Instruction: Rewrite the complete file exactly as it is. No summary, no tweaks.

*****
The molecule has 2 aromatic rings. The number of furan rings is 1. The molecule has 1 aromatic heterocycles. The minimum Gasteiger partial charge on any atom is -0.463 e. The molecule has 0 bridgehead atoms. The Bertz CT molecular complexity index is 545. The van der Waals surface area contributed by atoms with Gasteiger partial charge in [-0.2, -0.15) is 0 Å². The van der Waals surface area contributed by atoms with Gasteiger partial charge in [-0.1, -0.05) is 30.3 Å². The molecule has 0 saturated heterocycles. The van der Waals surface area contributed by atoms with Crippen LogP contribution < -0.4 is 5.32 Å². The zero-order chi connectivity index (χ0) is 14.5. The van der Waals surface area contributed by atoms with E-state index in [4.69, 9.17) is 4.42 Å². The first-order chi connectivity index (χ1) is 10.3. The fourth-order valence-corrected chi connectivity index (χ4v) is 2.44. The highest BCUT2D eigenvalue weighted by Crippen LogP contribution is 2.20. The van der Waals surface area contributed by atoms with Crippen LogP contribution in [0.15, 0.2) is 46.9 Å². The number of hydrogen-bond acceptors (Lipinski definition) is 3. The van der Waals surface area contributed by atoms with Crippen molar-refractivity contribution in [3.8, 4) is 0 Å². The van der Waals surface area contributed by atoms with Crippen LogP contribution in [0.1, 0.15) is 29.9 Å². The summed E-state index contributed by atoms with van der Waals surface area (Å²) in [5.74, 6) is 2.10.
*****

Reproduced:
The molecule has 2 aromatic rings. The number of furan rings is 1. The molecule has 1 aromatic heterocycles. The minimum Gasteiger partial charge on any atom is -0.463 e. The molecule has 0 bridgehead atoms. The Bertz CT molecular complexity index is 545. The van der Waals surface area contributed by atoms with Gasteiger partial charge in [-0.2, -0.15) is 0 Å². The van der Waals surface area contributed by atoms with Gasteiger partial charge in [-0.1, -0.05) is 30.3 Å². The molecule has 0 saturated heterocycles. The van der Waals surface area contributed by atoms with Crippen LogP contribution < -0.4 is 5.32 Å². The zero-order chi connectivity index (χ0) is 14.5. The van der Waals surface area contributed by atoms with E-state index in [4.69, 9.17) is 4.42 Å². The first-order chi connectivity index (χ1) is 10.3. The fourth-order valence-corrected chi connectivity index (χ4v) is 2.44. The highest BCUT2D eigenvalue weighted by Crippen LogP contribution is 2.20. The van der Waals surface area contributed by atoms with Crippen LogP contribution in [0.15, 0.2) is 46.9 Å². The number of hydrogen-bond acceptors (Lipinski definition) is 3. The van der Waals surface area contributed by atoms with Crippen molar-refractivity contribution in [3.8, 4) is 0 Å². The van der Waals surface area contributed by atoms with Crippen LogP contribution in [0.1, 0.15) is 29.9 Å². The summed E-state index contributed by atoms with van der Waals surface area (Å²) in [5.74, 6) is 2.10.